Looking back on the first year of Neural Systems & Circuits
© Latham and Murthy; licensee BioMed Central Ltd. 2012
Received: 5 January 2012
Accepted: 5 January 2012
Published: 5 January 2012
This month, Neural Systems & Circuits  is one year old, and we are very grateful for the support and encouragement we have received from the neuroscience community over the last year. There are many things to celebrate: we have been accepted by PubMed (so your articles will actually be indexed!), we recently published a thematic series on invertebrate circuitry  a sometimes underappreciated, but very important, area of neuroscience, and we have initiated an "Opinionated Neuroscientists" series , so those late night discussions in dingy bars can see the light of day.
In our inaugural Editorial , we noted our desire to foster communication among theorists and experimentalists. Promisingly, computational and experimental papers have taken residence side by side in the first year. Research articles spanned a broad range, both in technique and organism. Computational work has included analysis of electrical coupling among neurons in the cerebellum and papers on visual cortical circuits. Exciting synthesis of computation and experiment was exemplified by work that compared the actual connectivity in an invertebrate network to that predicted by a popular method that uses the so-called Granger causality - the conclusions were not very favorable to Granger causality. Experimental work included analysis of synapse formation in the adult mouse olfactory bulb and development of a specific interneuron in the Drosophila brain. The explosive development of techniques in neuroscience was illustrated by papers describing new methods and reagents.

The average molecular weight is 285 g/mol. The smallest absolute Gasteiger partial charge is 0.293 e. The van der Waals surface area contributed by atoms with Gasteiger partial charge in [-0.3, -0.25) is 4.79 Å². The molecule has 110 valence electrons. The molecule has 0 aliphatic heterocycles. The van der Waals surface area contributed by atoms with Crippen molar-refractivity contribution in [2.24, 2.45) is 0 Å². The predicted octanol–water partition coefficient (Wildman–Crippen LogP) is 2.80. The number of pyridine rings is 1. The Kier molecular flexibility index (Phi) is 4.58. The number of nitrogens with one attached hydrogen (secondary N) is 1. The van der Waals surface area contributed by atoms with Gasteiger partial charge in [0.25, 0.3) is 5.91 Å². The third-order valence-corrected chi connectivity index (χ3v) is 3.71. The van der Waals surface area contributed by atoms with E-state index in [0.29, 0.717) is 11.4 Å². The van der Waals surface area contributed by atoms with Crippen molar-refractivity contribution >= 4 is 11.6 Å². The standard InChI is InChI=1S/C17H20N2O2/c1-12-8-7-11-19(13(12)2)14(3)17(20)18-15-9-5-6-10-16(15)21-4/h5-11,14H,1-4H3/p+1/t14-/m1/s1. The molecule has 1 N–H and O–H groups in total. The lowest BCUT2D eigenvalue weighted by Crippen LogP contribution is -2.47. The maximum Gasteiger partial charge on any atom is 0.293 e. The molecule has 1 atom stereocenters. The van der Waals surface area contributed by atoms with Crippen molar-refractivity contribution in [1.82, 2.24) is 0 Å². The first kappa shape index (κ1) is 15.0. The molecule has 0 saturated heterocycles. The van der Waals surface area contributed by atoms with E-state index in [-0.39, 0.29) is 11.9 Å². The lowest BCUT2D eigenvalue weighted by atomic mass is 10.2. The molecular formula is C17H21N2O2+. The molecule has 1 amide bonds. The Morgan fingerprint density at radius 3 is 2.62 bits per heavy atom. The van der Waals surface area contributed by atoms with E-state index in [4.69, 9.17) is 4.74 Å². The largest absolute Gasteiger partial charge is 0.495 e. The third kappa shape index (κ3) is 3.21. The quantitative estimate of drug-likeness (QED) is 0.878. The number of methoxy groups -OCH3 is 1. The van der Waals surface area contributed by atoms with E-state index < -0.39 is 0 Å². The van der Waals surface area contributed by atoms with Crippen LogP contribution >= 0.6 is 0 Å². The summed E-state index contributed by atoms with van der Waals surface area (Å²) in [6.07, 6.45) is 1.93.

We are hopeful that Neural Systems & Circuits will continue to grow in 2012, and are always keen to discuss your latest findings and plans for publication. We are also thrilled to give voice to younger scientists through the opinion pieces as well as through reports from exciting meetings.
By all indications, interest in neural circuits has never been greater and the audience is enormous. Because of its open access policy, publishing new developments in Neural Systems & Circuits will guarantee wide readership. We invite you to submit your work so it can be read by a diverse audience comprising theorists and experimentalists, all interested in understanding how neural circuits do their magic.
- Neural Systems & Circuits. [http://www.neuralsystemsandcircuits.com]
- Kemenes G: Editorial to the thematic series 'Invertebrate Circuitry'. Neural Systems & Circuits. 2011, 1: 10-10.1186/2042-1001-1-10.View ArticleGoogle Scholar
- Webb A, Latham P, Murthy V: Wanted: opinionated neuroscientists. Neural Systems & Circuits. 2011, 1: 14-10.1186/2042-1001-1-14.View ArticleGoogle Scholar
- Latham PE, Murthy VN: Welcome to Neural Systems and Circuits: bridging the gap between theory and experiment. Neural Systems & Circuits. 2011, 1: 1-10.1186/2042-1001-1-1.View ArticleGoogle Scholar
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